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Namwamba: Oppositions’ key flag bearers absence in Parliament weakening watchdog committees

By Nasibo Kabale | Nov 23rd 2017 | 2 min read
Raila Odinga and Ababu Namwamba at a past function in 2016 (Photo: Collins Oduor|Standard)

Professionals affiliated to the Jubilee coalition have proposed amendments to the current constitutional framework to empower the Opposition

The Council of Professionals of Kenya, headed by Former Budalangi MP Ababu Namwamba, said the Oppositions’ key flag bearers are not in Parliament leading to a loss of profile of critical watchdog committees, traditionally headed by the opposition party leader.

Namwamba said rather than calling for sharing of power the opposition needs to be empowered to play the effective role that is critical to the country.

“The constitution set up does not offer space for opposition and we need a framework to harness that so that they can play an effective role in offering alternative to the serving government,” he said.

Namwamba said that a strong democracy needs a strong opposition and without check and balance a democracy cannot function properly since they play an important role in providing practical criticism of the ruling party

He said that the role can be created in either parliament of Senate where they could better assist the country rather than the current situation which has polarised the country.

“Unlike before the leaders cannot retain their MP seat and they are out in the cold for four years yet they would player an even bigger role if they were able to sit in parliament or senate,” he said.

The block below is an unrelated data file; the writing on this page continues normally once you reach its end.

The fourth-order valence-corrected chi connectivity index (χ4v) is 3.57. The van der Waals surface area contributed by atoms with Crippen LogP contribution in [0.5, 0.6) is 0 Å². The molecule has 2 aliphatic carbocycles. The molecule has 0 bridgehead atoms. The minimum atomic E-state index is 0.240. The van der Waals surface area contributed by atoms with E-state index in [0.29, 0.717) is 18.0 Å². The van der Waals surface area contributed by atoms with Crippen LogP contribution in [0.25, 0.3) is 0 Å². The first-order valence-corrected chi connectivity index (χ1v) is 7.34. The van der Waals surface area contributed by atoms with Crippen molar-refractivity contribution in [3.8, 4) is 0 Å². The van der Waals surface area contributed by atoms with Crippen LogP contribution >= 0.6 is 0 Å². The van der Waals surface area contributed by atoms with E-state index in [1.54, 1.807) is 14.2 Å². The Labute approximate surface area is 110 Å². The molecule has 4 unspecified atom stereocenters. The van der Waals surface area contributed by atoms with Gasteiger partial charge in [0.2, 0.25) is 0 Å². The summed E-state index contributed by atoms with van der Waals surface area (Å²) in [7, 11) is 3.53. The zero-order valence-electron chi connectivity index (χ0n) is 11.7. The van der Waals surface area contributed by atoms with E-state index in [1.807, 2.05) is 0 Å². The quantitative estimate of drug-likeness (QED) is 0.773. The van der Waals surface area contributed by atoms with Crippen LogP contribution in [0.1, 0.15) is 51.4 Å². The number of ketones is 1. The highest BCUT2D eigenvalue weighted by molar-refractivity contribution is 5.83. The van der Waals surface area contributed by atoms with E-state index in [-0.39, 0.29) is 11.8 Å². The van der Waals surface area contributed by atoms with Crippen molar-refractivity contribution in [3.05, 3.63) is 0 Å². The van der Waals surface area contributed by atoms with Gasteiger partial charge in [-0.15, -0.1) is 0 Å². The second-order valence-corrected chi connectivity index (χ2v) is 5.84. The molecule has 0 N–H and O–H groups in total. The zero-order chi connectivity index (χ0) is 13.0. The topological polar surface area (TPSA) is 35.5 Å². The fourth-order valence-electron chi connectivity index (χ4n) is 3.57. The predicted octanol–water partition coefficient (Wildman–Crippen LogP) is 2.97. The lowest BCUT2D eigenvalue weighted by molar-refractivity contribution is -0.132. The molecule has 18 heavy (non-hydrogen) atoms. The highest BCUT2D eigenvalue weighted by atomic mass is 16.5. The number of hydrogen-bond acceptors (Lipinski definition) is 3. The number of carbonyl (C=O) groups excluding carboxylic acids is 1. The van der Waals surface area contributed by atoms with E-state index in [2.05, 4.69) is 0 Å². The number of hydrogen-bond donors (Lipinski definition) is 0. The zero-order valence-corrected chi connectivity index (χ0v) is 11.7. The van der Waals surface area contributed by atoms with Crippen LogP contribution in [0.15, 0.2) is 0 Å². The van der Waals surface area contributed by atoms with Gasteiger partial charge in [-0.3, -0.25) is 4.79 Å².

He added that in doing so, the Kenyans who support them would also not feel disenfranchised since their leaders would be active in legislature and politics in general.

Former Senate Speaker Ekwe Ethuro said that a shared executive should not be part of the plan and the Nasa Principles ought to take up their role as opposition.

“That would only solve the problem temporarily and what we need is a long-term agenda which will ensure that everyone plays their role. They need to remember that we cannot have democracy but still have anarchy in the streets,” he said.

Namwamba urged the Nasa Principles to respect the ruling by the Supreme Court.

“While we may not agree we must respect the rule of law by it is time to act with humility and grace and respect the arm of government,” he said.

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